You can also use –default-priority to set the default priority instead of using low as the value.


This forces the dpkg-reconfigure command to complete the reconfiguration even if the package in question is in a broken state or is inconsistent. The syntax is as follows:

$ sudo dpkg-reconfigure -f [package name]

However, remember to use this flag sparingly and with caution.

-a, –all

This option will reconfigure all installed packages that use debconf. It may take a long time to finish though.

-u, –unseen-only

This parameter makes sure that only questions not seen are asked instead of showing everything.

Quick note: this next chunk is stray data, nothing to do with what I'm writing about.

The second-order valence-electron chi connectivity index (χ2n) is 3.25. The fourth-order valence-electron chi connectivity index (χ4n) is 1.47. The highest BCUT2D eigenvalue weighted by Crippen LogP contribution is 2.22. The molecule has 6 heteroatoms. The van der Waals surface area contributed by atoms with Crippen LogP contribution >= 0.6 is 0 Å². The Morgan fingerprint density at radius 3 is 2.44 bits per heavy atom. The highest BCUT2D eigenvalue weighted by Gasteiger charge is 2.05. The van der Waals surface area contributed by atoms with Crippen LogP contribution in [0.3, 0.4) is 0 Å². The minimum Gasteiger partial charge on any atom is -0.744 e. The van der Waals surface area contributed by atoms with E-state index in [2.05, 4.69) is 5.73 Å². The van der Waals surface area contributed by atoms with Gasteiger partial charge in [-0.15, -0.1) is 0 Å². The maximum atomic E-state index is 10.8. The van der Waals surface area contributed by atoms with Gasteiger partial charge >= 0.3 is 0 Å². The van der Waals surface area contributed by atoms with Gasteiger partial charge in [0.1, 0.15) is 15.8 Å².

After reconfiguring, you can also display the new configuration in different ways by adding parameters to debconf-show.


The default option is to query the main database. This flag specifies which database to query. The command looks like this:

$ sudo debconf-show [package name] [...] [--db=dbname]


This is used to list the owners of configuration files and templates that use debconf. Use the flag like this:

$ sudo debconf-show --listowners [--db=dbname]


This option’s used to list the available debconf databases. It’s run in the following way:

$ sudo debconf-show --listdbs

Final Thoughts

This guide covers how to reconfigure installed packages on Debian 11. We hope you were able to follow through with all the steps we laid out earlier. Although we used a specific example package to show how it’s done, you can apply what we’ve talked about to any package. And last but not least, we showed other useful options to use with the flag.

And that’s it for this tutorial. If you’re still facing some problems, feel free to let us know in the comments below.

If this guide helped you, please share it.